Phil Zimmermann invented the most widely used system of email encryption in the world – and says that Fortune 100 companies are queuing up for his encrypted Blackphone, which allows “whispered” conversations, anywhere.
Phil Zimmermann is an iconic figure in privacy circles – the inventor of Pretty Good Privacy (PGP) – the most widely used email encryption in the world. His company, Silent Circle, are about to turn their attention to private calls, with Blackphone, a modified Android handset which can make encrypted calls from any country on Earth. Running PrivatOS, and equipped with privacy apps including encrypted SMS, it ships in June, priced $629.
How is the run-up to launch going?
I am having the time of my life. I am having a lot of fun with Blackphone – my whole company is – you can now whisper in someone’s ears from across the world, and no one can listen. I first attempted to make a phone for encrypted calls in 1995 – but I had to wait for the tech to enable it. I realised I had to wait for everyone to have broadband. We hope this device will have a big impact.
Can you really have a spy-proof phone?
The great thing with Blackphone is that you can whisper right across the world. Encrypted phone calls do work. In countries where there’s a lot of wire-tapping, this device will make a difference. But even if the encryption works, nothing is spy-proof. They can hide a microphone in your office if they really want to listen in.
People have been sceptical about whether encrypted voice calls will work – will Blackphone prove them wrong?
This is our core competency. I know what the crypto protocols are doing. Encrypted calls and texts do work. Government are using our technologies. Governments use it – special ops soldiers around the world use our technology – and they wouldn’t be allowed to if spy agencies knew how to break it.
Privacy has become a bigger issue in the past year – will consumers really change their behavior?
The problem is that people have to get up onto their hind legs and react. But as to switching from services such as Facebook and Google, which rely on user data for advertising, it’s hard to switch. But if it’s a service you’ve used for years, and you now know that they cooperate with security forces, what do you do? Say it’s a storage site where you keep your work. You can’t stop using it. You just know that it’s being read.
What makes you optimistic?
There is a need for this sort of product for business. In some countries wire-tapping is incredibly common – not just by the government, but by private individuals. In Brazil for example, a few thousand U.S. dollars is enough to pay someone at a telephone exchange to tap and record any phone calls you make – whether it’s to steal industrial secrets, or for espionage.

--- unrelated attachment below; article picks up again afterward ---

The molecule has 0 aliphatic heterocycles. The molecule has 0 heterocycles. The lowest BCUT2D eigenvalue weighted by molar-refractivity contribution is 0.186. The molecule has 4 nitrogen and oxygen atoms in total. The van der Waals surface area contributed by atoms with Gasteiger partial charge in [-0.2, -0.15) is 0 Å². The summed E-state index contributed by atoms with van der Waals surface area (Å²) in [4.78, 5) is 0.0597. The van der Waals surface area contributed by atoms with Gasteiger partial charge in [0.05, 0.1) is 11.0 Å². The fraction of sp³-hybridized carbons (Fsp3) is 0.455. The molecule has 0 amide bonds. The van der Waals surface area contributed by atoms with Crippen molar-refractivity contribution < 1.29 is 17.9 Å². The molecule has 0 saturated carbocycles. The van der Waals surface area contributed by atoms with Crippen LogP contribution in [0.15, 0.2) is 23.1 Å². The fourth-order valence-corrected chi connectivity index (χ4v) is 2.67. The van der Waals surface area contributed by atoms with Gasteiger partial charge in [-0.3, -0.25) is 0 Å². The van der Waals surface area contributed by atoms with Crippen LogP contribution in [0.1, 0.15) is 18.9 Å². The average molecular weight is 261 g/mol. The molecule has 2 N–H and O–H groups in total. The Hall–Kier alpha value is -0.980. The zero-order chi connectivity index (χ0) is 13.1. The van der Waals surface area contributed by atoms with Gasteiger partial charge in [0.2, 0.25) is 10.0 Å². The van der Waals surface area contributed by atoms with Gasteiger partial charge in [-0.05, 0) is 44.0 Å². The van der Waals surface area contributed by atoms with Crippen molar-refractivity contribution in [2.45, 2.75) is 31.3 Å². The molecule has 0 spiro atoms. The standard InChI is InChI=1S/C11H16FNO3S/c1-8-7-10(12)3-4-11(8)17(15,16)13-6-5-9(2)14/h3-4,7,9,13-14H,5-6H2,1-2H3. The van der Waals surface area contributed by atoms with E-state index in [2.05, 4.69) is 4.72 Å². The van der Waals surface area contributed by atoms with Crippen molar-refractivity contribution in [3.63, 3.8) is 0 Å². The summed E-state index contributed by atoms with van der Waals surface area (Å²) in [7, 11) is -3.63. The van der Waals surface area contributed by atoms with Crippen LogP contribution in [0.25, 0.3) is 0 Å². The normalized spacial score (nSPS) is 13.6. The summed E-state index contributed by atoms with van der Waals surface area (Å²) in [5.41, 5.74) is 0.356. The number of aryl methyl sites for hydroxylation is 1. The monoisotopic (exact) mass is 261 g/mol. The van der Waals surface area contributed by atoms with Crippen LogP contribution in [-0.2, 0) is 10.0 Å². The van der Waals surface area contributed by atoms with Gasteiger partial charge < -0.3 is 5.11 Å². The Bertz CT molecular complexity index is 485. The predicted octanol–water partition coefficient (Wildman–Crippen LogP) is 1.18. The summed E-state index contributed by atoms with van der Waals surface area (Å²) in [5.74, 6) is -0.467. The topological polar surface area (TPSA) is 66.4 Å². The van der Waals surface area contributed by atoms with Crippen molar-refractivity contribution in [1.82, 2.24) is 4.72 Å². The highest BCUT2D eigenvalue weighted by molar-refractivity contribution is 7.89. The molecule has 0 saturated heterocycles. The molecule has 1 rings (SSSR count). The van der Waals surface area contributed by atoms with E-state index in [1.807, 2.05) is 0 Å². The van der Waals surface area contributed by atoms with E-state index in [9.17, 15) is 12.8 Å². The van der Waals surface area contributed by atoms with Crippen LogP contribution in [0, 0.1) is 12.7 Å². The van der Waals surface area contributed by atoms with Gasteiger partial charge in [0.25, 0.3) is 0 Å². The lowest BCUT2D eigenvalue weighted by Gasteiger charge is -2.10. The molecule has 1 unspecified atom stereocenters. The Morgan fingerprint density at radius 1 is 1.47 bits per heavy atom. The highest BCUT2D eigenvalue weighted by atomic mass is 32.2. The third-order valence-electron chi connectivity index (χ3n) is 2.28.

A Dutch phone company, KPN, is selling the gadgets to consumers alongside ordinary cellphones – is that a big change?
Historically phone companies have cooperated with governments when it comes to wiretaps – and that goes for every country on Earth. KPN selling Blackphone is someone saying, “No,” for the first time. The fact that a mobile carrier is offering our services and buying thousands of Blackphones makes me optimistic that other telecoms companies might refuse government wiretaps in future. For a company to ‘break ranks’ is a major departure.
Who is going to buy Blackphone?
There has been huge demand – many Fortune 100 companies have ordered them – and actually a majority of the Fortune 50. Some business conversations you don’t want to have via email or IM – voice is nuanced, it’s fast. When you need decisions, you use voice. And Blackphone lets you do that confidently.
Do you expect private individuals to buy the handset?
Anyone with power, or authority, or wealth, can be targeted for blackmail. People who are not spies need privacy just as much as those in the intelligence services. We are in the golden age of surveillance. Whoever wants it can enjoy total information awareness – from cameras which read number plates automatically, to who calls who, and what they say. If a politician is seen in a hotel with an attractive woman, facial recognition can pick him out.
You’ve fought for privacy for a long time – what’s made you most proud?
What amused me among the Snowden documents was the NSA boasting of how many things they had broken into – but they had never broken into anything I ever designed. I was even mentioned in a memo. It was research into new technology I was developing, and it was headed, ‘This can’t be good’. It warms my heart they have such respect for my work.
What do people need to do to regain some of their privacy?
Ordinary people need to get up on their hind legs and act. But the press has a responsibility to report privacy violations as stories. It has had an effect on politics – the fact that President Obama responded showed that it had struck. But the technology we have now means that it’s easy to steal all the data, then filter it afterwards, rather than sending someone to look for one specific piece of information.
Do you have any predictions for privacy in the future?
If there is a change in government, and a new group of people have access to this data, they will be able to attack their political enemies by “reaching into the past”. All of that data is not going away.